My mode of transport was the Intercity Express (ICE). It’s a long, sleek, spearheaded machine which not only is the slickest looking piece of modern engineering, it also goes up to 300km/h and the ride is smoother and quieter than that inside a car at one tenth of that speed. Unfortunately there was a derailing at Köln/Cologne recently which has sparked a frenzy of safety measures to have been demanded of the Deutsche Bahn (DB, German federal rail company). As a result ICEs, which normally have to be checked every 300,000km, are being brought into the workshop every 30,000km and so the supply of running stock is not meeting demand. I had to sit on my suitcase most of the journey on the way down, but I managed to get a comfortable first-class seat on the way back. The return train had to be replaced with a standard Intercity (IC) without an on-board restaurant, but most of the carriages were 1st-class with comfy seats, just to keep the passengers happy. We were 15 minutes delayed leaving Frankfurt, after having to wait for other passengers to arrive on a late arriving ICE originally bound for Munich. We ended up in Munich a mere 25 minutes later than scheduled, despite the IC not being able to go at the speeds of its faster big brother. On this rare occasion where something goes wrong and off plan in Germany, needless to remark the DB staff had everything under control and, although there were a lot of frustrated faces wandering around the stations, it certainly came nowhere near chaos or even looking disorganized and, in fairness, there was a valid reason for the disruption. The staff furthermore went through the train and gave out free bottles of water to everyone so that anyone who had been planning to eat at the on-board restaurant (I included) at least wasn’t left dehydrated. I even got into a chat with a man about sailing, and he took down the ISBN number book on sail trim that I was reading. I gave him my email address and offered my services as crew, albeit there’s very little sailing going on now that it’s getting so cold. But I plan to have a boat and regular sailing sessions lined up in time for the season kicking off again next year. I miss it a lot, but in the meantime I have the snowboarding season to look forward to.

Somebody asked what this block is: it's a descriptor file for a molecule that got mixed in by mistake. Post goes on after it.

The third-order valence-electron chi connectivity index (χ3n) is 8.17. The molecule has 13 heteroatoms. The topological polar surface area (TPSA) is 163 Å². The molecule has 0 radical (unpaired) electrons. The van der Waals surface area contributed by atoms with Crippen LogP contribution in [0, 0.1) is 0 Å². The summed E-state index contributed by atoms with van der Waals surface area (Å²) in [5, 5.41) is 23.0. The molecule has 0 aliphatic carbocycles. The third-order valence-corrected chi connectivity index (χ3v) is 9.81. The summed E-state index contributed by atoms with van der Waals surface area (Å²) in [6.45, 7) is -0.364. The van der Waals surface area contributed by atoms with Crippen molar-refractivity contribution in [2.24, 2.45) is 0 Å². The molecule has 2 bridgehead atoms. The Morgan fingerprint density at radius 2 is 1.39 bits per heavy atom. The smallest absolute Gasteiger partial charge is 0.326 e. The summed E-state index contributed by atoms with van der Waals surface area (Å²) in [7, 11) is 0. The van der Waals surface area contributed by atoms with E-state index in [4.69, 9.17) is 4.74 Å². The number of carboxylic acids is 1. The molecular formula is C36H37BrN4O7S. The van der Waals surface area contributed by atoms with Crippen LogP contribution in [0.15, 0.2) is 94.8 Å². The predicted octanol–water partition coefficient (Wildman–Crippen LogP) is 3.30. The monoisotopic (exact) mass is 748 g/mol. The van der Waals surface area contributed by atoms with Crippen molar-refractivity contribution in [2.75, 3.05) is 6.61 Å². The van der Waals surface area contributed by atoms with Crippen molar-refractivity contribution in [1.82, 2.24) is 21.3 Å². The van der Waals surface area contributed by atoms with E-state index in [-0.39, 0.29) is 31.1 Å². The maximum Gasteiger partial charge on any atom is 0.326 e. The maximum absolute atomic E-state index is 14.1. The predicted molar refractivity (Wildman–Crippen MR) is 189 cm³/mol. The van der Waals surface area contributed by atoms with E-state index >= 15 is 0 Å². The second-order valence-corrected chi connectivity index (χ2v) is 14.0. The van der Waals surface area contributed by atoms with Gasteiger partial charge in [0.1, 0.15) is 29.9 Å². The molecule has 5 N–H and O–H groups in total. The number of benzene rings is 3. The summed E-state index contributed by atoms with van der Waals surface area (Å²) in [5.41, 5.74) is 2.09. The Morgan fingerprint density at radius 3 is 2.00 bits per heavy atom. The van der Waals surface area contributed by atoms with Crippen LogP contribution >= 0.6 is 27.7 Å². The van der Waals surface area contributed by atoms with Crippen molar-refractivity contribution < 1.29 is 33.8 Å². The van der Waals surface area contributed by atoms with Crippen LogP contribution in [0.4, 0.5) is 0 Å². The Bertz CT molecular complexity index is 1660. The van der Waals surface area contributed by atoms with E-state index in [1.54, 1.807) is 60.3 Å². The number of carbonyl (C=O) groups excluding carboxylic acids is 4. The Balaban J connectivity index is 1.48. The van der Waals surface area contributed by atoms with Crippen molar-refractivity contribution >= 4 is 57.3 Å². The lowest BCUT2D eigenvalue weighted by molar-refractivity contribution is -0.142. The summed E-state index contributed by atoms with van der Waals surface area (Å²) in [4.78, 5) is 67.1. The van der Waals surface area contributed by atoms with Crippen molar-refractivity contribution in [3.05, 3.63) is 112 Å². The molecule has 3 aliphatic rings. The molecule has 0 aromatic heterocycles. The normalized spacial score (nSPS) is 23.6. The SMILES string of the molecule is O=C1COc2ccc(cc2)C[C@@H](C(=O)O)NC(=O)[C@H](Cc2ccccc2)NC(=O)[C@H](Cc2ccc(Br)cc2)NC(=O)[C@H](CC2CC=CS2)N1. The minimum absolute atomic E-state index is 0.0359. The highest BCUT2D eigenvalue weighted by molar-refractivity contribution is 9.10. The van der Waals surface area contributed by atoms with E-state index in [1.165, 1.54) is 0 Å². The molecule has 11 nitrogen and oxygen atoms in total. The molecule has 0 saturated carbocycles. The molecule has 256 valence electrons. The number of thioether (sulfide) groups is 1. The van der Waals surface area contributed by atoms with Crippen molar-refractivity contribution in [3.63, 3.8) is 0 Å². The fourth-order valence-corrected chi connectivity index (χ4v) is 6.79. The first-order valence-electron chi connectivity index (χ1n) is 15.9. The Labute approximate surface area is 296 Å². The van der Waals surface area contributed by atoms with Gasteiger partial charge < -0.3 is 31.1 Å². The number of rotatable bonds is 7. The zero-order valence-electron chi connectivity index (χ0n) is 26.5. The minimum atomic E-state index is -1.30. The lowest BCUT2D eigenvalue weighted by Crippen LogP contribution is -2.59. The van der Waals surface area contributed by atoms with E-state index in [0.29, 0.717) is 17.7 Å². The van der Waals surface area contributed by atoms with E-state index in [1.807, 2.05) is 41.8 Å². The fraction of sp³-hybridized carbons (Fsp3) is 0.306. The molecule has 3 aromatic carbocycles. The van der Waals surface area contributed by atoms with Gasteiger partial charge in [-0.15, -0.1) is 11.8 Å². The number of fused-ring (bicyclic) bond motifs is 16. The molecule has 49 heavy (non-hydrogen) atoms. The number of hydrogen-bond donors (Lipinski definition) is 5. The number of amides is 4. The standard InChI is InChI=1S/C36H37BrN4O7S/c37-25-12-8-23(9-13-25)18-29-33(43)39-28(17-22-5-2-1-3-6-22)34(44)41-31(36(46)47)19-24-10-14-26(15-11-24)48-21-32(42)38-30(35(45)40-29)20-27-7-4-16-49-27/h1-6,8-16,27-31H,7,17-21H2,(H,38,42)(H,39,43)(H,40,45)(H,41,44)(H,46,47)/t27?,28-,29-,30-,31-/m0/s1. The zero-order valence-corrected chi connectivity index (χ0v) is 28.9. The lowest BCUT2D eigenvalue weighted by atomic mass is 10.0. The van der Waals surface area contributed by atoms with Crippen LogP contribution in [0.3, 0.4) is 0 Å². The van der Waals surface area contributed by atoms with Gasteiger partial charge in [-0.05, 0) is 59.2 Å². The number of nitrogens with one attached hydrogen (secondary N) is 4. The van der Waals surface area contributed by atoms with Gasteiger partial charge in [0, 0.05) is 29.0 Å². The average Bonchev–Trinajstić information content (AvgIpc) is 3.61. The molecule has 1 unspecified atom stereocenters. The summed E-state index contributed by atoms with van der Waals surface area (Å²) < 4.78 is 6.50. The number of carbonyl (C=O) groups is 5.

Back home in Munich now really does feel like home. On my past trips to Frankfurt I was always sad leaving my friends and the city which always seems to be partying non-stop, but this time happy in the knowledge that I was just a 3-hour (plus minor delays) train journey to the city I now call home. I can go back anytime and I definitely will.